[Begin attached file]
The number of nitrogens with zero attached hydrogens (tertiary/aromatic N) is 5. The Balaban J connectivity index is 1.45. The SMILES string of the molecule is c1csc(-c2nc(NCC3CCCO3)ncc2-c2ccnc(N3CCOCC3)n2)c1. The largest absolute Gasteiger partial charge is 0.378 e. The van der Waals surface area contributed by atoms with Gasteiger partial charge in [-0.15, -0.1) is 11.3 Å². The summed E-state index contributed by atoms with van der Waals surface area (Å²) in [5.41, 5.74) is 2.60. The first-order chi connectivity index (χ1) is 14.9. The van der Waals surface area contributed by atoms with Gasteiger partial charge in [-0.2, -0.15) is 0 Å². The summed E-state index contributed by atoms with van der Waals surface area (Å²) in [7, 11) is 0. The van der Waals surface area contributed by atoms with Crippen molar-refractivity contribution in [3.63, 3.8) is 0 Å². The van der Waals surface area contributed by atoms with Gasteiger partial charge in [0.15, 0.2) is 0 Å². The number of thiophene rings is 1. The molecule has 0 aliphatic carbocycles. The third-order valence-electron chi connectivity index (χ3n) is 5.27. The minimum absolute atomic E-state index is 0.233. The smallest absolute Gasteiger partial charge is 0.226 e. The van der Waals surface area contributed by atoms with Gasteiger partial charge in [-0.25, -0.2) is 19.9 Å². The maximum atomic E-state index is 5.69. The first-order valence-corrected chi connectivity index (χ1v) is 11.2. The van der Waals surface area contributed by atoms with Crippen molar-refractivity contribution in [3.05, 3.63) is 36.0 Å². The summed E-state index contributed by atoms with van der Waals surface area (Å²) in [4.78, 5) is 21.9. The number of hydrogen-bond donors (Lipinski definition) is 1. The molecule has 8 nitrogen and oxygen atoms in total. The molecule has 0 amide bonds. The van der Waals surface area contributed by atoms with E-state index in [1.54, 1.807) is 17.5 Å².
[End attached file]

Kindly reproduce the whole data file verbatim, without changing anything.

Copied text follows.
The number of nitrogens with zero attached hydrogens (tertiary/aromatic N) is 5. The Balaban J connectivity index is 1.45. The SMILES string of the molecule is c1csc(-c2nc(NCC3CCCO3)ncc2-c2ccnc(N3CCOCC3)n2)c1. The largest absolute Gasteiger partial charge is 0.378 e. The van der Waals surface area contributed by atoms with Gasteiger partial charge in [-0.15, -0.1) is 11.3 Å². The summed E-state index contributed by atoms with van der Waals surface area (Å²) in [5.41, 5.74) is 2.60. The first-order chi connectivity index (χ1) is 14.9. The van der Waals surface area contributed by atoms with Gasteiger partial charge in [-0.2, -0.15) is 0 Å². The summed E-state index contributed by atoms with van der Waals surface area (Å²) in [7, 11) is 0. The van der Waals surface area contributed by atoms with Crippen molar-refractivity contribution in [3.63, 3.8) is 0 Å². The van der Waals surface area contributed by atoms with Gasteiger partial charge in [0.15, 0.2) is 0 Å². The number of thiophene rings is 1. The molecule has 0 aliphatic carbocycles. The third-order valence-electron chi connectivity index (χ3n) is 5.27. The minimum absolute atomic E-state index is 0.233. The smallest absolute Gasteiger partial charge is 0.226 e. The van der Waals surface area contributed by atoms with Gasteiger partial charge in [-0.25, -0.2) is 19.9 Å². The maximum atomic E-state index is 5.69. The first-order valence-corrected chi connectivity index (χ1v) is 11.2. The van der Waals surface area contributed by atoms with Crippen molar-refractivity contribution in [3.05, 3.63) is 36.0 Å². The summed E-state index contributed by atoms with van der Waals surface area (Å²) in [4.78, 5) is 21.9. The number of hydrogen-bond donors (Lipinski definition) is 1. The molecule has 8 nitrogen and oxygen atoms in total. The molecule has 0 amide bonds. The van der Waals surface area contributed by atoms with E-state index in [1.54, 1.807) is 17.5 Å².